The Apple Magus, for all his talents, was a simple man, with a timid wife, but they somehow turned out six rough and violent sons (including one boy called “the Terror of Richmond” and two others who would end up dead in tavern brawls). Henry, the youngest, was in some ways the roughest of them all, and perhaps needed to be, to survive his brothers. He was a stubborn and enduring little whippet, a thin and exploding contrivance, who could be trusted to receive his brothers’ b... --Ce texte fait référence à l'édition Broché .

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Praise for The Signature of All Things

“Gilbert has established herself as a straight-up storyteller who dares us into adventures of worldly discovery, and this novel stands as a winning next act.  The Signature of All Things is a bracing homage to the many natures of genius and the inevitable progress of ideas, in a world that reveals its best truths to the uncommonly patient minds.”—Barbara Kingsolver, The New York Times Book Review
 
“[A] rip-roaring tale… Its prose has the elegant sheen of a 19th-century epic, but its concerns — the intersection of science and faith, the feminine struggle for fulfillment, the dubious rise of the pharmaceutical industry — are essentially modern.”—Steve Almond, The New York Times Magazine
 
“The most ambitious and purely imaginative work in Gilbert’s 20-year career:  a deeply researched and vividly rendered historical novel about a 19th century female botanist.”—Alexandra Alter, The Wall Street Journal
 
“A  radiant novel…that rare literary achievement, a big, panoramic novel about life and love…Like Victor Hugo or Emile Zola, Gilbert captures something important about the wider world in The Signature of All Things:  a pivotal moment in history when progress defined us in concrete ways.”—Marie Arana, The Washington Post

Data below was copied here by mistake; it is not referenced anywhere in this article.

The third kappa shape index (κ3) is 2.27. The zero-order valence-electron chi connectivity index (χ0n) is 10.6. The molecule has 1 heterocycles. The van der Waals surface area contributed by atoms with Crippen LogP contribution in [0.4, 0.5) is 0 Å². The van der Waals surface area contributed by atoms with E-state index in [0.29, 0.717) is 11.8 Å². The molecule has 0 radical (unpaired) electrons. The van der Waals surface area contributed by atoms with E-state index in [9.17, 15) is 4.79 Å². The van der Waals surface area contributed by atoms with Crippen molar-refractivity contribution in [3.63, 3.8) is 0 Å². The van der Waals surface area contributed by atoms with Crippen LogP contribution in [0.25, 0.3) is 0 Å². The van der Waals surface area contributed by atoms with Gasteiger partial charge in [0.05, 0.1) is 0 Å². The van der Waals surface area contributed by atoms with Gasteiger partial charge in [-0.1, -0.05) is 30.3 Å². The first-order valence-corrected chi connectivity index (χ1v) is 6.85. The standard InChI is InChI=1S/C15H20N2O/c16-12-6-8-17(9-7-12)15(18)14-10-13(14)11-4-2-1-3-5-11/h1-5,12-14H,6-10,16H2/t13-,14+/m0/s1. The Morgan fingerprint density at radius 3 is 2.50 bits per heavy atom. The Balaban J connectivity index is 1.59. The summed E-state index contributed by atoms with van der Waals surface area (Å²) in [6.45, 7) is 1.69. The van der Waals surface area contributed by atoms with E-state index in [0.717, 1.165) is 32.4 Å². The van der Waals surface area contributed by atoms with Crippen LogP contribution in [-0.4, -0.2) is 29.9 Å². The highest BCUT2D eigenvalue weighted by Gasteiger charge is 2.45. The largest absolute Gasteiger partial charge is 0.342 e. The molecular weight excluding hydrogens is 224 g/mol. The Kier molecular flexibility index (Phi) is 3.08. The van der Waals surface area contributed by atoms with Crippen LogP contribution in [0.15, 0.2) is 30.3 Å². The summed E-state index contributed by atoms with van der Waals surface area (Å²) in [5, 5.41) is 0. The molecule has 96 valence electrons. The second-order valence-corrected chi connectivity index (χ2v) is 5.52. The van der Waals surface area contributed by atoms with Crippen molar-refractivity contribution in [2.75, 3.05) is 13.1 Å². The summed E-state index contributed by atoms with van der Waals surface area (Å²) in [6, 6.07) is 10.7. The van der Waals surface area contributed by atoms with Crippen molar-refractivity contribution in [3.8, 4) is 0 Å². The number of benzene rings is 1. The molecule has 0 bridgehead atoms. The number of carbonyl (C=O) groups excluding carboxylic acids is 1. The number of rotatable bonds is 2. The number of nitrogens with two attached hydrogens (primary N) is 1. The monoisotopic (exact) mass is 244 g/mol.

“A delightful book…one of the best of the year…Gilbert marries the technical, cultural and spiritual with a warm, frankly funny wit… This kind of storytelling is rare – one in which an author can depict the particulars of a moss colony as skillfully as she maps the landscape of the human heart.”—Lizzie Skurnick, “All Things Considered,” NPR
 
“Gilbert’s sumptuous third novel, her first in thirteen years, draws openly on nineteenth-century forebears:  Dickens, Eliot, and Henry James…Gilbert’s prose is by turns flinty, funny, and incandescent.”The New Yorker
 
“Engrossing…The Signature of All Things is one of those rewardingly fact-packed books that make readers feel bold and smart by osmosis.  Alma commits her life to ceaseless study, but reading this vibrant, hot-blooded book about her takes no work at all.” —Janet Maslin, The New York Times
 
“Gilbert has mulled, from the confines of her desk, the correlations of nature, the principle that connects a grain of sand to a galaxy, to create a character who does the same – who makes the study of existence her life’s purpose.  And in doing so, she has written the novel of a lifetime.”O, The Oprah Magazine
 
“A fabulous read…Gilbert has returned to fiction with a boisterous historical novel about a 19th-century botanist named Alma Whittaker…Alma’s fabulous brain is a hot pot of scientific knowledge, lonely feminist turmoil and erotic longing.  All of which makes her an irresistible character to accompany through history and around the world.”—Helen Rogan, People
                                                                        
“Raucously ingenious…Signature is not just a historical novel that spans two centuries and many geographies…I found unshackled joy on every page…a novel of brave and lovely ideas.”—Beth Kephart, The Chicago Tribune
 
--Ce texte fait référence à l'édition Relié .

Détails sur le produit

  • Broché: 592 pages
  • Editeur : Bloomsbury Publishing PLC; Édition : UK open market ed (24 juin 2014)
  • ISBN-10: 1408850044
  • ISBN-13: 978-1408850046